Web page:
“Quantum Shadows” Featured on Stupefying Stories Showcase


Source: Stupefying Stories Showcase

My story, “Quantum Shadows“, is now featured on Stupefying Stories Showcase.

This story is based on my interpretation of a friend’s dream in which his ex-girlfriend would appear at night and suck the life from him. After doing further research, it turns out that many people experience a similar form of sleep paralysis where they wake up in the middle of the night, sense a menacing supernatural presence, and are unable to move. Oftentimes, that presence immobilizes them by sitting on their chest, making sleep paralysis a terrifying experience.

While my friend’s dream and the concept of sleep paralysis inspired this story, I wanted to make it my own. So I combined the paranormal ambience of a parasitic ghost story with the stranger elements of cosmology and quantum mechanics. To achieve this eerie effect, I experimented with mismatching verb tenses and temporal adverbs like “yesterday” and “tomorrow” to distort the reader’s conception of space and time.

I hope you find this story both chilling and thought-provoking.

Thanks for reading my story and to Stupefying Stories for publishing it.

About Sean Patrick Hazlett

Finance executive, engineer, former military officer, and science fiction and horror writer. Editor of the Weird World War III anthology.
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2 Responses to “Quantum Shadows” Featured on Stupefying Stories Showcase

  1. Ed Hart says:

    Mr. Hazlett
    There may one day be an interest in researching the historically unique malaise (my choice of terms) of the last eight years. I see that you have written a few pieces on unemployment during this period. There is a factor I call the “management confidence effect” that plays a role that may have been missed. My thesis basis: I was running a small business in early 2008. We had a number of hiring openings. In March, 2008 I remember driving to the office and thinking about some factors I thought would impact my business. The press had essentially anointed Obama as the next President. Obama had expressed uneasiness about the motives of American business leaders. Higher income Americans were already under assault for “not paying their fair share”. The general attitude towards business seems very negative.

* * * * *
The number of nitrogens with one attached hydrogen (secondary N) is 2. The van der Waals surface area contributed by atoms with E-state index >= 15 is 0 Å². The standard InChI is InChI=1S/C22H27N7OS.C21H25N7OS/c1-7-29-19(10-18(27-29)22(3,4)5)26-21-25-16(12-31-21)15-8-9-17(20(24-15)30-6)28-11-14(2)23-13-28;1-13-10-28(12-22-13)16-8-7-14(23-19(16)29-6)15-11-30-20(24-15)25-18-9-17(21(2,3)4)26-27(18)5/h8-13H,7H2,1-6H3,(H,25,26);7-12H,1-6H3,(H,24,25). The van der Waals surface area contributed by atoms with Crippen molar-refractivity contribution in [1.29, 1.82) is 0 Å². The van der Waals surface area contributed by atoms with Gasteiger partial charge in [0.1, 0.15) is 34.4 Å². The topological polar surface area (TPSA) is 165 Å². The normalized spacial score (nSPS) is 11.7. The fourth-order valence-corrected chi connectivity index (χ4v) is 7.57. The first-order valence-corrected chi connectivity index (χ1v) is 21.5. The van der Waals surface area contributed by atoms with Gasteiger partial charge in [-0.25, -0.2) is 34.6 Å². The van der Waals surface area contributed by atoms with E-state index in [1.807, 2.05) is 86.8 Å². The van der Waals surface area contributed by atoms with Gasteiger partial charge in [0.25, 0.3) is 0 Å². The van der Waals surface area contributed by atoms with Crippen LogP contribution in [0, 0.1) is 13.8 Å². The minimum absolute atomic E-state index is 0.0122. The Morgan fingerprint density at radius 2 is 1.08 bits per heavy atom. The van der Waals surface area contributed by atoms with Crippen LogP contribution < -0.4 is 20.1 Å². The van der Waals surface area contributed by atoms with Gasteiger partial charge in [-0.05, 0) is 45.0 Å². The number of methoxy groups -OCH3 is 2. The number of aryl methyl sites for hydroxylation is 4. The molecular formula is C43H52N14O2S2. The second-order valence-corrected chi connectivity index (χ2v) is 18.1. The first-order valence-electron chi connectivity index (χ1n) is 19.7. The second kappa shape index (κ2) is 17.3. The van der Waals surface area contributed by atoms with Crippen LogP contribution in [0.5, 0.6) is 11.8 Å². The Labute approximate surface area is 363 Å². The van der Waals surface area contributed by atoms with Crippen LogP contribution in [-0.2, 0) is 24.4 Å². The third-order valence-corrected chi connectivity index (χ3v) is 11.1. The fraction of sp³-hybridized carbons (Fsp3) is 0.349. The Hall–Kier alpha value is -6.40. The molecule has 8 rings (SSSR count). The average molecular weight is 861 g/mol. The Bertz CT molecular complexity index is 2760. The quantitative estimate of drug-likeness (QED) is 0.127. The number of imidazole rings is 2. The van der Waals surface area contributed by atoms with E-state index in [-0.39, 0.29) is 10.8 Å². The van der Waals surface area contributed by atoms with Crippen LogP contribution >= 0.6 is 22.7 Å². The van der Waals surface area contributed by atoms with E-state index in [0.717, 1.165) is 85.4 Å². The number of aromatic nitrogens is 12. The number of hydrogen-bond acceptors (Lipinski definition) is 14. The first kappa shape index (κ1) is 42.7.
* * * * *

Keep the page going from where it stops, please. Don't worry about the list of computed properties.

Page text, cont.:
Over the next few weeks, my managers came forward with good candidates for open positions. The economy had already started a correction, looking like all past corrections. But, believing that an Obama win was going to bring disruption to the economy, and fearing the downsizing that would follow, I simply declined to hire. No big deal; just a small company making a simple decision based on “management confidence.” In the event, I can see in your data that the downward unemployment curve began to steepen as spring, 2008 approached.

    But, over the years, I have discovered that I was far from being alone. Conversations with a few other business leaders tell of similar decisions made, but on a larger scale. And if this happened across most of American businesses, it would explain why a normal-looking recession became such a steep drop. Perhaps some additional research to determine the magnitude of this “management confidence effect” might help us avoid similar reactions.

    • Ed,

      I agree that further research in this area would be extremely intriguing. One are to look at might be employment in enterprises with fewer than 500 people but more than the mandated Obamacare minimum (50 employees) vs. businesses with fewer than 50 employees. I bet both grew more slowly, but the later grew much more slowly given the negative incentive inherent in Obamacare.

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